Research & Economic Development

Student Activities Involving Human Subjects

The IRB has identified three categories of student activities involving human subjects:

  1. Student Research
    1. “Student research” is defined as an activity undertaken by undergraduate or graduate students which meets the DHHS definition of research: “a systematic investigation, including research development, testing and evaluation, designed to develop or contribute to generalizable knowledge.” “Student research” can take place in a class or as a faculty-directed independent study.
    2. “Student research” meets the DHHS criteria for research; therefore, it is subject to IRB review at the appropriate level.
  2. The Classroom Project
    1. The “classroom project” is a class project of significant length and scope that is included in the course syllabus. The “classroom project” may involve systematic data collection and analysis and may be referred to as “research,” but does not meet the DHHS definition of “research,” as it is not intended to contribute to generalizable knowledge. (See I.A.1).
    2. The purpose of the “classroom project” is to function as a learning tool designed to facilitate the student’s mastery of research theory and practice. The purpose is NOT to “develop or contribute to generalizable knowledge,” which places it outside of the definition of "research." Results of the “classroom project” may not be presented outside of the department in which the activity takes place, including publication, inclusion in theses, dissertations, or presentations in public fora.
  3. The Student Assignment
    1. The "student assignment" is a required out-of-class activity involving interviews or surveys and is one component of many in a given course. The assignment is completed and submitted for a grade in the course. It is not typically a systematic investigation, and it is not designed to contribute to generalizable knowledge.
    2. Results of the “student assignment” may not be presented outside of the department in which the activity takes place, including publication, inclusion in theses, dissertations, or presentations in public fora.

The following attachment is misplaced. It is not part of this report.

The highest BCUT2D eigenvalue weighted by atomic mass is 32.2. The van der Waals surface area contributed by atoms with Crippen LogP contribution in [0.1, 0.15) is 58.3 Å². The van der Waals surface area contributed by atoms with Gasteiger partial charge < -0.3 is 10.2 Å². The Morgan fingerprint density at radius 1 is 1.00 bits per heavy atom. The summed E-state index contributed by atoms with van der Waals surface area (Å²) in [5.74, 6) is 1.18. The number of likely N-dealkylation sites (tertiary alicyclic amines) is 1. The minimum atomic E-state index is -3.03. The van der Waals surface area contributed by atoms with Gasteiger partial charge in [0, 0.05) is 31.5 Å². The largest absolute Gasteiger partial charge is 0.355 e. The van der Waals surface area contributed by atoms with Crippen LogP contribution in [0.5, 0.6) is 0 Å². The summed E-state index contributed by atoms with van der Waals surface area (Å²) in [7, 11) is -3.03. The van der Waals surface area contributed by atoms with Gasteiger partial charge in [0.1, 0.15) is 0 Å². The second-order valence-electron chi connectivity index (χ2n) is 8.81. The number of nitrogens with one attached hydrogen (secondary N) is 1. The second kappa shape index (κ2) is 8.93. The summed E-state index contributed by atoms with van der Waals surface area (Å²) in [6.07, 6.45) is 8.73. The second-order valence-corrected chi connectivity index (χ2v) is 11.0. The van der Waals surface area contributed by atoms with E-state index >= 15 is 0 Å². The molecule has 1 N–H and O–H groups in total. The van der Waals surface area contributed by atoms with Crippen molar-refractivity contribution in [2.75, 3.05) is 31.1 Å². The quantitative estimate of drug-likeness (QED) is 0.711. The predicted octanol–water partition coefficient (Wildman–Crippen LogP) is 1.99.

SUGGESTED GUIDELINES FOR STUDENT ACTIVITIES WITH HUMAN SUBJECTS

  1. “Student Assignments” and “Classroom Projects,” are activities involving human subjects that do not meet the OHRP and IRB definitions of "research." These activities, therefore, are not subject to IRB review. Such activities are identified and monitored by the Department Review Committee in the department in which the activities take place.
  2. It is recommended that all faculty members and students who participate in the conduct of Student Assignments and Classroom Projects, as defined by the IRB, be familiar with the IRB definitions of these activities, and with the definition of “research” adopted by the OHRP and the TTU IRB.
  3. It is recommended that all faculty members and students who participate in the conduct of Student Assignments and Classroom Activities complete CITI training for activities with human subjects, at the level suggested by the IRB. (See website training page.)
  4. Determination Form for Human Subjects Activities  (DFHSA) is offered for use or adaptation at the departmental level to identify a project as belonging to the category of Student Assignment or Classroom Project. Neither the use nor the submission of this form is required by the IRB. This form may, however, be adapted for use within the department, at its discretion, and procedures for the use of the form determined by the department chair or departmental review committee.
  5. Please note that any proposed student activity involving human subjects which does not meet all of the requirements and qualifications for Student Assignment or Classroom Project is considered to be “research,” under the OHRP definition, and “Student Research,” as defined by the IRB. The proposal for such a project must be submitted to the IRB for approval at the appropriate level of review, prior to commencement of contact with human subjects.
  6. The class instructor or project supervisor should report to the Office of Research any suspected adverse events or effects involving human subjects that take place during, or as a result of, the conduct of the project or assignment.
  7. Unless unavoidable, we discourage the use of human subjects that are under the age of 18 or are members of “vulnerable populations,” such as pregnant women, people with mental or physical disabilities, or prisoners. Moreover, we discourage any activities that present more than minimal risk for the participants, involve participation in illegal activities, involve the collection of sensitive private information, or involve the use of deception.
  8. If the class instructor or supervisor feels that the use of human subjects under the age of 18 or from a “vulnerable” population or that activities involving elevated risk for the participants, illegal behavior, collection of sensitive information, or deception are necessary to fulfill the learning objective for the classroom project or student assignment, we strongly encourage them to consult with their department chairperson and other faculty within the department or college to establish internal guidelines for overseeing the activities and ensuring the safety of the human subjects and that they are treated ethically and professionally.
  9. The course instructor or supervisor is solely responsible for all aspects of classroom projects and student activities. Anyone conducting any type of non-research activities should work closely with their departmental chairpersons and departmental faculty to maintain the highest professional and ethical standards."